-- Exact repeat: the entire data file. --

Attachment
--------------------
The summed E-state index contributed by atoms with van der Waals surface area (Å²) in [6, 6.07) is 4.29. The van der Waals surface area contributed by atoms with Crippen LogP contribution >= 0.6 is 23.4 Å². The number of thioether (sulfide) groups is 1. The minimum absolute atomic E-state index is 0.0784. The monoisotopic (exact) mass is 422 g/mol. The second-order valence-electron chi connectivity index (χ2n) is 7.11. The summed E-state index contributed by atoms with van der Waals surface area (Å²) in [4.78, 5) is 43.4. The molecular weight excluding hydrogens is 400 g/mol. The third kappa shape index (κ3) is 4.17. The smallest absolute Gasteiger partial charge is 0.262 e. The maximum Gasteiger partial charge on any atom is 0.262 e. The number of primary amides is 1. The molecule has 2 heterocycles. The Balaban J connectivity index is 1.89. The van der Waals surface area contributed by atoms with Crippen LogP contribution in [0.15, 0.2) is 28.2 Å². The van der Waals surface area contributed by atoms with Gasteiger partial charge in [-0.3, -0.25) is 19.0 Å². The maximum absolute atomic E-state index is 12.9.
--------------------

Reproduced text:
The summed E-state index contributed by atoms with van der Waals surface area (Å²) in [6, 6.07) is 4.29. The van der Waals surface area contributed by atoms with Crippen LogP contribution >= 0.6 is 23.4 Å². The number of thioether (sulfide) groups is 1. The minimum absolute atomic E-state index is 0.0784. The monoisotopic (exact) mass is 422 g/mol. The second-order valence-electron chi connectivity index (χ2n) is 7.11. The summed E-state index contributed by atoms with van der Waals surface area (Å²) in [4.78, 5) is 43.4. The molecular weight excluding hydrogens is 400 g/mol. The third kappa shape index (κ3) is 4.17. The smallest absolute Gasteiger partial charge is 0.262 e. The maximum Gasteiger partial charge on any atom is 0.262 e. The number of primary amides is 1. The molecule has 2 heterocycles. The Balaban J connectivity index is 1.89. The van der Waals surface area contributed by atoms with Crippen LogP contribution in [0.15, 0.2) is 28.2 Å². The van der Waals surface area contributed by atoms with Gasteiger partial charge in [-0.3, -0.25) is 19.0 Å². The maximum absolute atomic E-state index is 12.9.